Natural deduction is as much an art as a science --it takes some creativity. You might check my answer to How to prove a theorem using Sentential Derivation for some general advice. Keelan's method of solving is correct (and quite clever), but I suspect it might baffle a beginner. For that matter, it wouldn't have naturally occurred to me. I personally solved it in a somewhat more labor-intensive manner.
- Let's start as you did, by assuming C->A
We know that we want to end with A, so now assume the opposite (Not A).
Now we are apparently stuck. Is there anything that helps in the premise?
If we had A->B we might get somewhere. How can we get A->B? Assume A and derive B. How to do this? If we do assume A, we have made two contradictory assumptions (A and Not A). We can subsequently get anything we want. In this case we want B, so we assume the opposite, show A and Not A and thus demonstrate B. Now we have A->B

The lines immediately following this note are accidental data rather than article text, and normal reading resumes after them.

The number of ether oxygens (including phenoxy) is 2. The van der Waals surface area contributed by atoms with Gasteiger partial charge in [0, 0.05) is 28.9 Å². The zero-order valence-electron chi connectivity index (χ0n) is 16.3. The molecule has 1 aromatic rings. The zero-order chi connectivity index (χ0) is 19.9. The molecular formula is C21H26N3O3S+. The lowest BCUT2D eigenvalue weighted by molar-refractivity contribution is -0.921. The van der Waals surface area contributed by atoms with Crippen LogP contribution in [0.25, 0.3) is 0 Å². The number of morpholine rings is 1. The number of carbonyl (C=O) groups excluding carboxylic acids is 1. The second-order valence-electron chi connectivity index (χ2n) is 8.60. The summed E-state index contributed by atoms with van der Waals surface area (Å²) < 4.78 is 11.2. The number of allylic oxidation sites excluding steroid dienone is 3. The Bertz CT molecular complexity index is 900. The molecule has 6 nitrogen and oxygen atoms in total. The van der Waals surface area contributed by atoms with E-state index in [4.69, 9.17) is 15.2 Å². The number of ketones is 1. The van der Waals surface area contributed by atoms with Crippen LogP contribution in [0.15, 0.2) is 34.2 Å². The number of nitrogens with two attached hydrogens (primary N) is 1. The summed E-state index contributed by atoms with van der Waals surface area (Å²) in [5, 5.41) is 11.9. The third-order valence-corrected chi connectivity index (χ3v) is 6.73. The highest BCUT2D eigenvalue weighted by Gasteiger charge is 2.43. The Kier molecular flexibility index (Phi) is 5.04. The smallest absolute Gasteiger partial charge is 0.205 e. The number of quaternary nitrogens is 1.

A->B gives us C (via the premise).
C gives us A (via our first assumption).
Now we have A and Not A at this level too. That means our assumption of Not A was wrong, and therefore A is correct (given C->A). That's exactly what we wanted all along.
You'll want to follow along by diagramming this (using whatever system you have been taught). You'll see it gets a little complex because of all the nested assumptions. However, as long as you are careful, they will all clear up neatly. You can't be afraid to make assumption after assumption, as long as you always know how deeply you have traveled. It's also OK to make contradictory assumptions, if they serve a purpose.
Keelan's version, which is shorter and less nested, starts from the fact that C OR Not C is a tautology (it is always true). Some systems will allow you to start with this, others would require you to prove it first.